Fats are an important component of your dog's diet and are necessary when it comes to creating a balanced diet. Fatty acids are the building blocks of fat and some are considered 'essential' because the body can't naturally make them on their own. Therefore, it is important that your dog is getting these from the food they eat.
Dogs require two types of essential fatty acids: omega-3 and omega-6. These essential fatty acids have crucial roles in cell membranes, the immune system, and the circulatory system.
What are Omega-3 & 6 Fatty Acids?
Omega-3 and 6 fatty acids are polyunsaturated fatty acids that are important for normal metabolism and optimal health.
Omega-3 fatty acids are great for your dog's body and brain. They are known to have anti-inflammatory properties, and can help promote hydrated, healthy skin and coat, support relief from itchy skin, and can also support healthy joints.
Omega-6 fatty acids are involved in many bodily processes as well, including skin health and blood clotting. Neither category is more important than the other, and the overall ratio between omega 6:3 fatty acids is key.
The Balance of Omega-3 and Omega-6 in Dog Food
Like all things in life, balance is important – even for fatty acids! Many fats and oils are higher in omega-6 than omega-3, but your dog's food needs to contain a balance of both.
The National Research Council (NRC) recommends a ratio of 2.6:1 to 26:1 omega-6 to omega-3.1 The Association of American Feed Control Officials dog and cat nutrient profiles include a maximum omega-6 to omega-3 ratio of 30:1.3 For comparison, the recommended intake for humans is 5:1 to 10:1 omega-6 to omega-3.4 It is important to note that within this provided range there is no one ‘perfect’ ratio.
Balanced dietary omega-3 and omega-6 fatty acids is important as these fatty acids are metabolised into substances which affect inflammation. Omega-3s are considered less inflammatory than omega-6s. When these are off-balance, it can contribute to a chronic state of low-grade inflammation which has been associated with the development of certain diseases such as obesity, cancer and diabetes.
Which Ingredients do Omega-3 and Omega-6 Come From?
Omega-3 and omega-6 can come from many sources but are primarily found in plant and animal fats and oils as well as meats, poultry and fish. Some important fatty acids, and their sources are:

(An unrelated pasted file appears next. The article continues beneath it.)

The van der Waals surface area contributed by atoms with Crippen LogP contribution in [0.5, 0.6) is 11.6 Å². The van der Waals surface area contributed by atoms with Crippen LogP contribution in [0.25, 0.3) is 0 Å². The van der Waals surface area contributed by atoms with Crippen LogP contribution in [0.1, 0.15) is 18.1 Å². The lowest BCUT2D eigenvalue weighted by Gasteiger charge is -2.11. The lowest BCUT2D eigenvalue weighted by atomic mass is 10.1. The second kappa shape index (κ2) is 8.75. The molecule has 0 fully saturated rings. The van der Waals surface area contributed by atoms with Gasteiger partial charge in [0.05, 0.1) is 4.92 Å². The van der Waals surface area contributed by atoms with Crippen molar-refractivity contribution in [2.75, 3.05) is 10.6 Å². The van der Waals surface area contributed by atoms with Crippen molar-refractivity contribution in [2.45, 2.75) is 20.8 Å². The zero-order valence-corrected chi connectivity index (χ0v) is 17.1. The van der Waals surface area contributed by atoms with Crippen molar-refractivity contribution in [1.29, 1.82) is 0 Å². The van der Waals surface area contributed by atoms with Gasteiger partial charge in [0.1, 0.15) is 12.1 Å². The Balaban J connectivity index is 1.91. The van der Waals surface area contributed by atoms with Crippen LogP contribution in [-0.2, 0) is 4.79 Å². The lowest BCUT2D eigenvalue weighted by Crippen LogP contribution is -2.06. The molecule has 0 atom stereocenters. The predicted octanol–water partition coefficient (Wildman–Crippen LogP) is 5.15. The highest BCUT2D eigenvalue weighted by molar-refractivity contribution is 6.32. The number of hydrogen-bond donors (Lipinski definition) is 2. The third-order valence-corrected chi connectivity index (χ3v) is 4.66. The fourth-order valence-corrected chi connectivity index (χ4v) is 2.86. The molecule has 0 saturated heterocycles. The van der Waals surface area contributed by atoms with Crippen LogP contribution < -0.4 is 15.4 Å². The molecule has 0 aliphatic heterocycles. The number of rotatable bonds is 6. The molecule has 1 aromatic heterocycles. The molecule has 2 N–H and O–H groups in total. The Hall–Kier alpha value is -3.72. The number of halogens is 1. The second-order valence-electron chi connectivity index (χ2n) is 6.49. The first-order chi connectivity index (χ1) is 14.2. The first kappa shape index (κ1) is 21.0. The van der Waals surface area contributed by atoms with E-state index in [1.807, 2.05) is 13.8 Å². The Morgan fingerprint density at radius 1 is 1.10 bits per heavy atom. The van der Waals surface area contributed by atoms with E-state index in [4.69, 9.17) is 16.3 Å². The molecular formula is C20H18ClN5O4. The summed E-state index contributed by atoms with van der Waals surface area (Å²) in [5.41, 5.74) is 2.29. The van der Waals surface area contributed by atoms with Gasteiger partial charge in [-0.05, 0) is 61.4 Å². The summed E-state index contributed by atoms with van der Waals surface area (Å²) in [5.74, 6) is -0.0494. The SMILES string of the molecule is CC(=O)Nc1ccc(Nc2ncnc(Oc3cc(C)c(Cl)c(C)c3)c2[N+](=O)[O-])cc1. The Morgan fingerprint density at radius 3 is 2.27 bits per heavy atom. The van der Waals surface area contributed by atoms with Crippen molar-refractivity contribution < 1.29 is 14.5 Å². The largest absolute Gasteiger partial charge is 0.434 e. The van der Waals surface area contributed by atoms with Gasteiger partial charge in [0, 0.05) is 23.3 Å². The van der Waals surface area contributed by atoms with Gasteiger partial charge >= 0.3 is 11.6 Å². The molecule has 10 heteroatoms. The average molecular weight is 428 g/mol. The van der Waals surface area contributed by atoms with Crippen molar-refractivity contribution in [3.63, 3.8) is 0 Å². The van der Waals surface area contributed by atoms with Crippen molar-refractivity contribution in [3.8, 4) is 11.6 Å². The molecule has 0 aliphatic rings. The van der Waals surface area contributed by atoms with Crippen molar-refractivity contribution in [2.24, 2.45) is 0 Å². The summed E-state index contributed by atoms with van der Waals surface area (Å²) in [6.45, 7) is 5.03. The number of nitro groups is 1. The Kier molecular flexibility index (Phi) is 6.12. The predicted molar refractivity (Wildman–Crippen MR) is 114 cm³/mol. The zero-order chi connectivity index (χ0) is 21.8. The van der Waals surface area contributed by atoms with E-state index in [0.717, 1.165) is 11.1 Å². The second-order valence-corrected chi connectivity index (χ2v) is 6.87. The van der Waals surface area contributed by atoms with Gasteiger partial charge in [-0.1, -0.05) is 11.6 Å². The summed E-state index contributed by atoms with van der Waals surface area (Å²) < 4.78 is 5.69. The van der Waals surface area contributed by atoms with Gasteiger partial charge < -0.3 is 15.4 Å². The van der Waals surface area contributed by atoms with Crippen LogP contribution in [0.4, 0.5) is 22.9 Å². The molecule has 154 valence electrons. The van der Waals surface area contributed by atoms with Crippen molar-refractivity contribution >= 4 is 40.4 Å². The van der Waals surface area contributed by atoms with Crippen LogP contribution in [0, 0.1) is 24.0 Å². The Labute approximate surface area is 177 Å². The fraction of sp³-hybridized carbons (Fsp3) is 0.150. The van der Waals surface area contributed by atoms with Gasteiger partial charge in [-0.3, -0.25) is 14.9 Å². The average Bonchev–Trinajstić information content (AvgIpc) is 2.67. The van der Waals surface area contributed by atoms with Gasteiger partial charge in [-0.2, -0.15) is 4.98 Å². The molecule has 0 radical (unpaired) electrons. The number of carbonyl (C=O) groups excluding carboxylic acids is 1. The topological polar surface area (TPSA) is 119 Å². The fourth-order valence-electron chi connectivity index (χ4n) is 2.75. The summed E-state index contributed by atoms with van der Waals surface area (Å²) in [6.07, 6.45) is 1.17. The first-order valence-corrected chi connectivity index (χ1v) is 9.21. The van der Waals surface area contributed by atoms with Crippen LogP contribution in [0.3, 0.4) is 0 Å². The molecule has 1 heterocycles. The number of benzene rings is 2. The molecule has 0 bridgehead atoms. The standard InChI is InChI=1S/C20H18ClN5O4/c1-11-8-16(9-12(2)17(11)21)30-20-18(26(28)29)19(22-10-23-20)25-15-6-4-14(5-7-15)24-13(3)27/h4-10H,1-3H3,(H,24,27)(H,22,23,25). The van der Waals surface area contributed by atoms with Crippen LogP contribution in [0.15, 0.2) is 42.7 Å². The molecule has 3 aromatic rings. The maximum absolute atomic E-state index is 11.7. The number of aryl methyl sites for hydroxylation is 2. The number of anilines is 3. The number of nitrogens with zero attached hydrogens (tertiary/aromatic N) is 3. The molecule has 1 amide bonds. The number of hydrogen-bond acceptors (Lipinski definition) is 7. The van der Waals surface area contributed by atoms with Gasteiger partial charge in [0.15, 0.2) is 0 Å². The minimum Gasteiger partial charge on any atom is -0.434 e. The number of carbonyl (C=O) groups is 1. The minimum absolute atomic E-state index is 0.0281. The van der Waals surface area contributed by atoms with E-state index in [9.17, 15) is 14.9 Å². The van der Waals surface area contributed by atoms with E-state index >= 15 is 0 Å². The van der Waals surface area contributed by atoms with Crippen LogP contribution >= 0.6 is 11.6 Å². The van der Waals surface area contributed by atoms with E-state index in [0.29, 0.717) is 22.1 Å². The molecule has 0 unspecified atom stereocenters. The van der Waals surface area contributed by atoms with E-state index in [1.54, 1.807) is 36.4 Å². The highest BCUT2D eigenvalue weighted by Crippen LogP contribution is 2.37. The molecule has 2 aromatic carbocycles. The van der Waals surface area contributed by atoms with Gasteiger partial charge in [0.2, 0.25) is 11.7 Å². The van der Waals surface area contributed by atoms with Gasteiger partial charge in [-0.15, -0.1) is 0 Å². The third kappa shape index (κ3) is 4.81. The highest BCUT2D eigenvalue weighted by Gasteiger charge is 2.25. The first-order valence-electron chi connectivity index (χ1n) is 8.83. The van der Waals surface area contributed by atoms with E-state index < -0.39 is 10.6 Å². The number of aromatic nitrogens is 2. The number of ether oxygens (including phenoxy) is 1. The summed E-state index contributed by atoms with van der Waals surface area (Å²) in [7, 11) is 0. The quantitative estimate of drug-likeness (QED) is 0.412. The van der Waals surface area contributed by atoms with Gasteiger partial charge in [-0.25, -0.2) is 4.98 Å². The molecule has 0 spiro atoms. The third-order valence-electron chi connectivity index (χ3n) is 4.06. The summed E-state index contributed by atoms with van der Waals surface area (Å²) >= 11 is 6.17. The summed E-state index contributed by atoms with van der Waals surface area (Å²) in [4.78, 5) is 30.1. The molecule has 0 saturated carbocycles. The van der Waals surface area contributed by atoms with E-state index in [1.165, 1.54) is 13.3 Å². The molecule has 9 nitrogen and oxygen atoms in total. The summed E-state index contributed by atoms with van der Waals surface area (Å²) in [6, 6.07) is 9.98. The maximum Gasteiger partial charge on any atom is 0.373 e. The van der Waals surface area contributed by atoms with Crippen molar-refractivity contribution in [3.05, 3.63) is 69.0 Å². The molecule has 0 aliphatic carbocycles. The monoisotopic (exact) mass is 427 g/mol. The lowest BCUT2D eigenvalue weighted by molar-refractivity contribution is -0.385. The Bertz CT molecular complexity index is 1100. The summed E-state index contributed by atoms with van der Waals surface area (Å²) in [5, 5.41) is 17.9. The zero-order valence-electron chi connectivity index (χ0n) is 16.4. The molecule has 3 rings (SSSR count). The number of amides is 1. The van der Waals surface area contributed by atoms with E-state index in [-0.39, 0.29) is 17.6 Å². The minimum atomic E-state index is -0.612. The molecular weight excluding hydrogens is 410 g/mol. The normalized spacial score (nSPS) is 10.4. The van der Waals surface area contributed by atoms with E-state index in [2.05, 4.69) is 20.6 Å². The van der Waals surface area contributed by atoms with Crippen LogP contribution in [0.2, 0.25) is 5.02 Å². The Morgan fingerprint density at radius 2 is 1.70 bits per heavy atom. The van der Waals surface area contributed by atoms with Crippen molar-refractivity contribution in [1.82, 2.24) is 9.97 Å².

Omega-3 Fatty Acids:
- Alpha-linolenic acid (ALA): a plant-based omega-3 found in flaxseed and canola oil
- Eicosapentaenoic acid (EPA): a marine-based omega-3 found in de-boned salmon and salmon oil
- Docosahexaenoic acid (DHA): a marine-based omega-3 found in de-boned salmon, salmon oil, and marine microalgae oil
ALA, EPA and DHA are considered essential fatty acids in growing dogs. Although adult dogs can make EPA and DHA from ALA, the conversion rate is low. Therefore, it's typically recommended for optimal health that dietary sources of all three types of omega-3 fatty acids are consumed. In particular, DHA is vital for brain and immune system development, as well as eye function in young, growing pups.
Omega-6 Fatty Acids:
- Linoleic Acid (LA): found in most plant and animal fats and oils, including chicken fat and canola oil
Linoleic acid is an omega-6 polyunsaturated fatty acid that is considered the most important essential fatty acid for dogs. Omega-6 plays a significant role in your dog's skin health by maintaining the skin's outermost water barrier. Additionally, many other essential molecules in the body are made from linoleic acid.
By understanding the importance of omega-3s and omega-6s in your dog's food and how to identify sources of them into your dog's diet, it will help you to choose a complete and balanced diet for them. Keeping a balance of omega-3 and omega-6 fatty acids helps ensure optimal health since each fatty acid plays a different role in your pup’s body.
If you're still unsure how omega 3 and 6 fatty acids fit into your dogs’ nutritional needs, talk to your veterinarian or a trusted pet nutritionist.
National Research Council. Nutrient Requirements of Dogs and Cats. Washington, D.C.: The National Academies Press; 2006.
Zicker SC, Jewell DE, Yamka RM, Milgram NW. Evaluation of cognitive learning, memory, psychomotor, immunologic, and retinal functions in healthy puppies fed foods fortified with docosahexaenoic acid-rich fish oil from 8 to 52 weeks of age. J. Am. Vet. Med. Assoc. 2012;241(5):583-594.
Association of American Feed Control Officials. 2016 Official Publication. Oxford, IN: Association of American Food Control Officials Inc.; 2016.
Institute of Medicine. Dietary Reference Intakes for Energy, Carbohydrate, Fiber, Fat, Fatty Acids, Cholesterol, Protein, and Amino Acids (Macronutrients). Washington, D.C.: National Academy Press; 2005.